Toot Hill School

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About Toot Hill School

Name Toot Hill School
Ofsted Inspections
Headteacher Dr Chris Eardley
Address The Banks, Bingham, Nottingham, NG13 8BL
Phone Number 01949875550
Phase Academy
Type Academy converter
Age Range 11-18
Religious Character None
Gender Mixed
Number of Pupils 1898
Local Authority Nottinghamshire
Highlights from Latest Inspection

What is it like to attend this school?

Leaders have high aspirations for what pupils can achieve. Pupils benefit from learning a well-organised and ambitious curriculum. They appreciate the support they receive from staff.

The majority of pupils achieve success. They secure appropriate education, training or employment when they leave school.

Most pupils enjoy coming to school and feel safe there.

They appreciate the school's 'Work Hard, Be Kind, Take Pride' culture. They focus well during lessons and produce work of a high quality. The majority of pupils are respectful towards others.

They know that bullying is unacceptable. When staff know about it, they resolve issues quickly.

...>The school's atmosphere is calm and purposeful.

Pupils know how they should behave. Most conduct themselves well. Those who struggle to do so, get close support.

Some pupils say that sanctions for being late or for wearing incorrect uniform are not always reasonable or consistent.

According to pupils, 'there is something for everyone' when it comes to extra-curricular activities. Many pupils take advantage of the numerous opportunities to nurture their talents and try new experiences.

They enjoy leading events such as charity fundraising activities and the 'Pride March'. Sixth-form students value being subject representatives or members of the students' union.

What does the school do well and what does it need to do better?

The school's curriculum offer is extensive.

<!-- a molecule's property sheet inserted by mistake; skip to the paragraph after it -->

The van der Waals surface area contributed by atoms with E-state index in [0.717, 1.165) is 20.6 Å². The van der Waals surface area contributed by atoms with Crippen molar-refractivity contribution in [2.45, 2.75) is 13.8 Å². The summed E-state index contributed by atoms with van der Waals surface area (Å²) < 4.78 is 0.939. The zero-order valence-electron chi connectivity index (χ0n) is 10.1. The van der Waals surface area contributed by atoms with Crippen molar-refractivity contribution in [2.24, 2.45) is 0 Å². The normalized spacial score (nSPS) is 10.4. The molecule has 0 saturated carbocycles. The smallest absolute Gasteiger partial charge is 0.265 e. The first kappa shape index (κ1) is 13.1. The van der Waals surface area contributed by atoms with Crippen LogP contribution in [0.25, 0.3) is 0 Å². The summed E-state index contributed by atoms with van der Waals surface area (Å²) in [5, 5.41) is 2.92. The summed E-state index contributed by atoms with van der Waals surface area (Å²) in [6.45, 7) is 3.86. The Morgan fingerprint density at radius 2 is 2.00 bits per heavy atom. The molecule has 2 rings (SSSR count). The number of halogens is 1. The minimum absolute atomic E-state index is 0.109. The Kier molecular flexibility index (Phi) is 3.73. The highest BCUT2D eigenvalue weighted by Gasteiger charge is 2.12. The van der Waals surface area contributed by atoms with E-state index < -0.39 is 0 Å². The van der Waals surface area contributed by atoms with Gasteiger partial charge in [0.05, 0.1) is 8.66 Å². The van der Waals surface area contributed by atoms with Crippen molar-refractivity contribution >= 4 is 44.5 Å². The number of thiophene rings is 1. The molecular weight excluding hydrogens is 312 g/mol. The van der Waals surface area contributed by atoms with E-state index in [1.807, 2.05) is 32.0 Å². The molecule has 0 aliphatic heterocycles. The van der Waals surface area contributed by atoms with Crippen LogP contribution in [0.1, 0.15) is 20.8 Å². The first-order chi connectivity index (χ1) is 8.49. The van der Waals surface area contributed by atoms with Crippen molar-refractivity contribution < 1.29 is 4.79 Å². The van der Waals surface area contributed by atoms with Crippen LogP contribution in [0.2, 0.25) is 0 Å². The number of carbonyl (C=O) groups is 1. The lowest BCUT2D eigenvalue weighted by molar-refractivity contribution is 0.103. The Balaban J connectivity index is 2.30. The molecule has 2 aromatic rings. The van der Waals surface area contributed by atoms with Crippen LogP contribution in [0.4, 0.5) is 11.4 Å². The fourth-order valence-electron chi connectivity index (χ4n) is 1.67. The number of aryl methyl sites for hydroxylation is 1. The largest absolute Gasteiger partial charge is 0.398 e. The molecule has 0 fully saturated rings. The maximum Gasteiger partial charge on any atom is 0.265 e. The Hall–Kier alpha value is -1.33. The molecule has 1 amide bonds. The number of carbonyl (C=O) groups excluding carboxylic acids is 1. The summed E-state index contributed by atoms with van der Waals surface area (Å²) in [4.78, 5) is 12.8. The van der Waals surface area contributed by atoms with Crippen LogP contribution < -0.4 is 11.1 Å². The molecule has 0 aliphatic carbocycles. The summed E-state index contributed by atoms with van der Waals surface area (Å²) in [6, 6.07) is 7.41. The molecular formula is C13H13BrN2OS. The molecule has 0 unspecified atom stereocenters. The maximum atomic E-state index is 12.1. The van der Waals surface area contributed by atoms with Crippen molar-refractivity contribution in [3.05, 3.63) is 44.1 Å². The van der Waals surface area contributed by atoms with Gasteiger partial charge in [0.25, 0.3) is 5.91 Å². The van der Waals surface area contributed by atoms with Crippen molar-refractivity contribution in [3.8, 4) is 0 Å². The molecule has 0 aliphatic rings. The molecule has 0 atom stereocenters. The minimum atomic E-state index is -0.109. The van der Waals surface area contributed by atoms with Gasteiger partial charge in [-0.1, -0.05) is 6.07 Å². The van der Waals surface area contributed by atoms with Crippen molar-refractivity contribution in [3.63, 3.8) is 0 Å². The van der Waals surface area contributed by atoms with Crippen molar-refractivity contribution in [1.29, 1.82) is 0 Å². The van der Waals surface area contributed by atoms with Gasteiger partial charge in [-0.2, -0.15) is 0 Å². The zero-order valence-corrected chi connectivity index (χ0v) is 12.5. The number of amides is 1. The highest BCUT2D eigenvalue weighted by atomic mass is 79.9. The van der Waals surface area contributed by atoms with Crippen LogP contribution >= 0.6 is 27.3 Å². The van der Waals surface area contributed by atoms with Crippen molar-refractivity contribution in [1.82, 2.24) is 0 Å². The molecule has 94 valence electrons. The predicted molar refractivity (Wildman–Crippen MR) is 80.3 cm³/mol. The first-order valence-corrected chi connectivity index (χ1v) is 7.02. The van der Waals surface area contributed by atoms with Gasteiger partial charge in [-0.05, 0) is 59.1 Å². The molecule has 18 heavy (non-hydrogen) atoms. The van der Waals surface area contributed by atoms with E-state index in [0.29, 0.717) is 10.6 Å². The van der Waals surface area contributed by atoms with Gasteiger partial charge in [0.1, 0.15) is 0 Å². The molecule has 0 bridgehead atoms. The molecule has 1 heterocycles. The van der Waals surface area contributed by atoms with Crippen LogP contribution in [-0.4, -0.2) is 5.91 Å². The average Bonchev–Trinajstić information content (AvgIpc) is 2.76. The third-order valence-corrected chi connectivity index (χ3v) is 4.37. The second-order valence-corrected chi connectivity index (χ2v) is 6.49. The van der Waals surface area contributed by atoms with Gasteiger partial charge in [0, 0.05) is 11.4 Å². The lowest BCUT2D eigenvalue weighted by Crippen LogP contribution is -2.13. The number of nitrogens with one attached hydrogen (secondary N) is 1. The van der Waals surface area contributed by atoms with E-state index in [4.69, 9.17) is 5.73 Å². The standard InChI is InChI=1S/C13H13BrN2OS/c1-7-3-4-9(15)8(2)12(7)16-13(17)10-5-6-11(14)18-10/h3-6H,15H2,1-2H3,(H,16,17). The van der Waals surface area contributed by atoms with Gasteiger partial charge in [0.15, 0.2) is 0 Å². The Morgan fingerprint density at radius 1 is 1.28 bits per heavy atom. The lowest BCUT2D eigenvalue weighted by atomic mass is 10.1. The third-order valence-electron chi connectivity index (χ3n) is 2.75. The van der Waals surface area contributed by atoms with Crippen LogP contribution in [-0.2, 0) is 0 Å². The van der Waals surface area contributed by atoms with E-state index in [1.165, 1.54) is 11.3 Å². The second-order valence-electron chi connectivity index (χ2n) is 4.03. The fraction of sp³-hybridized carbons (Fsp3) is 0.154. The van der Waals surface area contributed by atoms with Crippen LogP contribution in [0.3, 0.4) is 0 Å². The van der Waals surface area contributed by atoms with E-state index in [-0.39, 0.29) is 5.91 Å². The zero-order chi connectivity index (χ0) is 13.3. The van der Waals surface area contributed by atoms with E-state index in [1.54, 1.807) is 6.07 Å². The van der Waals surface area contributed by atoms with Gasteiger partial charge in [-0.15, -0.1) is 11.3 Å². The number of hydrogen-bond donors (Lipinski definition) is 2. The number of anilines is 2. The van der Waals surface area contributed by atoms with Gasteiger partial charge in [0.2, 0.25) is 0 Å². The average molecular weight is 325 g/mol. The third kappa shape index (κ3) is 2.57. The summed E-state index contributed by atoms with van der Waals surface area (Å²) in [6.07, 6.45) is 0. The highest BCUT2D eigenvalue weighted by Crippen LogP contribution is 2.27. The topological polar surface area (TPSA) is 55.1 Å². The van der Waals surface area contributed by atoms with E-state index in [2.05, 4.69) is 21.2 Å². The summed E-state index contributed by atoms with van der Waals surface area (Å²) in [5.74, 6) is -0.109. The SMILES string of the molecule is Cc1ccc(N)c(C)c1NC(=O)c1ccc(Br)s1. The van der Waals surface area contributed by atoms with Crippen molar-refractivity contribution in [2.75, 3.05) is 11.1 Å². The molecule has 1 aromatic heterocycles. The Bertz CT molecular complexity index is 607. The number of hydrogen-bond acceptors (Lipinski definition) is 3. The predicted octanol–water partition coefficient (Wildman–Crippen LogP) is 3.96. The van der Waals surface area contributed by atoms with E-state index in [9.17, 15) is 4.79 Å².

Pupils, including those with special educational needs and/or disabilities (SEND), study a wide range of academic and vocational subjects. Sixth-form courses remain available even when only a small number of students opt to study them. More pupils each year choose to learn a modern foreign language at key stage 4.

However, pupils at key stage 3 have only begun to learn computer science recently.

The curriculum in most subjects is well considered and coherent. Pupils with SEND usually study the same curriculum as their peers.

Subject staff work together closely to plan what to teach and when. They organise content carefully so that it builds on what pupils know already.

In most subjects, teachers make effective use of their subject expertise.

They choose appropriate activities to teach pupils new content. They provide regular opportunities for pupils to recall previous information. In mathematics, 'do-it, twist-it, solve-it and mix-it strategies' help embed pupils' learning.

Teachers of history make effective use of 'learning steps' to prompt pupils to remember key information. In modern foreign languages, frequent repetition improves key stage 3 pupils' pronunciation of new vocabulary. Teachers break activities into smaller chunks to help pupils with SEND access the work.

Skilled questioning by teachers secures and deepens pupils' learning. Pupils often check their work for errors or gaps. They improve their responses using teachers' advice.

The curriculum in science is not always implemented effectively. Some teachers do not deliver scientific topics in a logical order. Their expectations of what pupils can achieve in this subject are inconsistent.

Pupils' engagement with tasks varies. This affects the quality and quantity of their written work. Some pupils struggle to remember what they have learned in science.

Leaders are currently implementing their plans to improve this area of the curriculum.

Pupils who need help to improve their reading are well supported. Some also benefit from reading with sixth-form students each week.